MANILA — Baclaran Redemptorist Church is a cavernous, seven-story structure with a vaulted ceiling and hundreds of pews. Throughout the day Wednesday, 120,000 Catholics came to worship, as they do every Wednesday. Pope John Paul II celebrated Mass here.
Across busy Roxas Boulevard is the Baclaran Grand Mosque. Despite its name, there is nothing grand about it. Unfinished after nine years, its modest onion dome presides over a squatters' settlement of poverty and squalor. After fire swept through the community of 5,000 this week, destroying 170 shanties and killing two children in their sleep, Muslim leaders complained that they were receiving little help from the Catholic-dominated central government.
FOR THE RECORD:
Catholic population —A graphic accompanying an article in Thursday's Section A about Catholicism in the Philippines said Mexico had 126 million Catholics. Estimates vary, but most sources put the number of Catholics in Mexico at about 90 million.
The contrast between the church and the mosque highlights the gulf between two groups that have lived side by side in inequality for centuries. The world's largest Roman Catholic country with a substantial Muslim population, the Philippines is a divided nation that witnesses frequent violence between followers of the two faiths.
Now, with the death of John Paul, many Filipino Catholics and Muslims hope that his successor will continue his efforts to reach out to Muslims. Many Muslims here also hope the next pope will maintain John Paul's strong stance against the war in Iraq, a conflict they view as an attack on their religion by the United States.
"If the new pope is not a peace-loving man, I don't know what will happen," said Abdelmana Tanandato, 44, a Muslim who lives in a shack next to the mosque. "I hope the new pope will be the same as John Paul II."
The tension in the Philippines between the religions underlines a global rift that John Paul, more than any of his predecessors, worked to bridge. As Catholic cardinals prepare to convene in the Vatican next week to choose his successor, they are divided over how vigorously the next pope should pursue conciliation with Islam, which like Catholicism, boasts about 1 billion adherents.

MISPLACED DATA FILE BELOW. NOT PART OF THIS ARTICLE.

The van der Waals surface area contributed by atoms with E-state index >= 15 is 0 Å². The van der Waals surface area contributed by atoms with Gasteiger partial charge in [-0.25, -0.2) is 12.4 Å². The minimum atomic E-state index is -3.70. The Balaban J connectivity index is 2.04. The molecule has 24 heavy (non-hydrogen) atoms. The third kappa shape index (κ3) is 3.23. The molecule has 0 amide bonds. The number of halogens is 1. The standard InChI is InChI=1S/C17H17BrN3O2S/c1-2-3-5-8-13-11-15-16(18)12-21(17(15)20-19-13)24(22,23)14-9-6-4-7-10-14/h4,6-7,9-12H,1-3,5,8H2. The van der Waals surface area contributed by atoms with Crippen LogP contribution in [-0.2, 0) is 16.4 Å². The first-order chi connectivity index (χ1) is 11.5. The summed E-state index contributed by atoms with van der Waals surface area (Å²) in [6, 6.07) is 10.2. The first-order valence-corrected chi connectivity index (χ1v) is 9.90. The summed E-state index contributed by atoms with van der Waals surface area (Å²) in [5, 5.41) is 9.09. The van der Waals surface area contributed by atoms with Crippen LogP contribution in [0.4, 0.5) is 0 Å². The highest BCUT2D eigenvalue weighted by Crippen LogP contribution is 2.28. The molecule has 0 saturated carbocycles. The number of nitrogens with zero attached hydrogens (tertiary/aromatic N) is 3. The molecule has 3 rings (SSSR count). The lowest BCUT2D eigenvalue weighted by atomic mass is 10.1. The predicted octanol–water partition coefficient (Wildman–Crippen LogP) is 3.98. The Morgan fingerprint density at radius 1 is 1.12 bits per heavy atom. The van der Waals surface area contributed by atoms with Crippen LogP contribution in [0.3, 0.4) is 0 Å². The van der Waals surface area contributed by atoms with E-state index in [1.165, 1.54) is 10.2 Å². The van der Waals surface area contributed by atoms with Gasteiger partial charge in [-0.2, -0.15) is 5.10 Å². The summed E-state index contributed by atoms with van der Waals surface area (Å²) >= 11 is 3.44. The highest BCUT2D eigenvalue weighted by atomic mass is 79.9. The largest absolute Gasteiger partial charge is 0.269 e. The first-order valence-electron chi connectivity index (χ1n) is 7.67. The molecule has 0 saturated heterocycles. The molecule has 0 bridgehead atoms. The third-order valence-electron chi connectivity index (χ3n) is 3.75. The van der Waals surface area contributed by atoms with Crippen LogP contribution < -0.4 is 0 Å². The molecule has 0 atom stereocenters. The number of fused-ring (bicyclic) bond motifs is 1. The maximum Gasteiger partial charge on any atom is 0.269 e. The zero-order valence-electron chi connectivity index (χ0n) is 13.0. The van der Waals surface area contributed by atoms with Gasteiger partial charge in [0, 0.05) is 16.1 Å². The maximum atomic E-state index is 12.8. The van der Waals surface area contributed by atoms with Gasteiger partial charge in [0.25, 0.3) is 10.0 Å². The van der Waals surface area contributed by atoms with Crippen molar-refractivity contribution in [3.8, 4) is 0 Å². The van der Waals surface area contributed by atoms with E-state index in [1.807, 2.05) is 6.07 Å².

John Paul met with Islamic leaders all over the world, preaching brotherhood and engaging in dialogue. He apologized for past misdeeds of the church, including the Crusades. In Syria in 2001, just four months before the Sept. 11 attacks, he became the first pope to enter a mosque.
But his outreach to Islam and other religions worried many in his own church who felt that he was leading it into relativism, the belief that no religion is any more authentic than another. The Vatican's own doctrinal office appeared to undermine his effort in 2000 with a document asserting the supremacy of Christian faith as a means to salvation.
The head of the doctrinal office and author of that document, German Cardinal Joseph Ratzinger, is a leading candidate to become the next pope. He views the relationship between Christianity and Islam as one of competition and calls for shoring up Europe's Christian identity as the number of Muslim immigrants grows. Other cardinals, in remarks since the pope's death April 2, have stressed the need for cooperation.
"The history between Catholicism and Islam is not a happy one," Cardinal Francis George of Chicago said at the Vatican last week. "We want to live at peace in a global society, so a dialogue with Islam is particularly important."
Catholicism, imported to the Philippines by explorer Ferdinand Magellan in 1521, swept Islam aside long ago to become the country's dominant religion.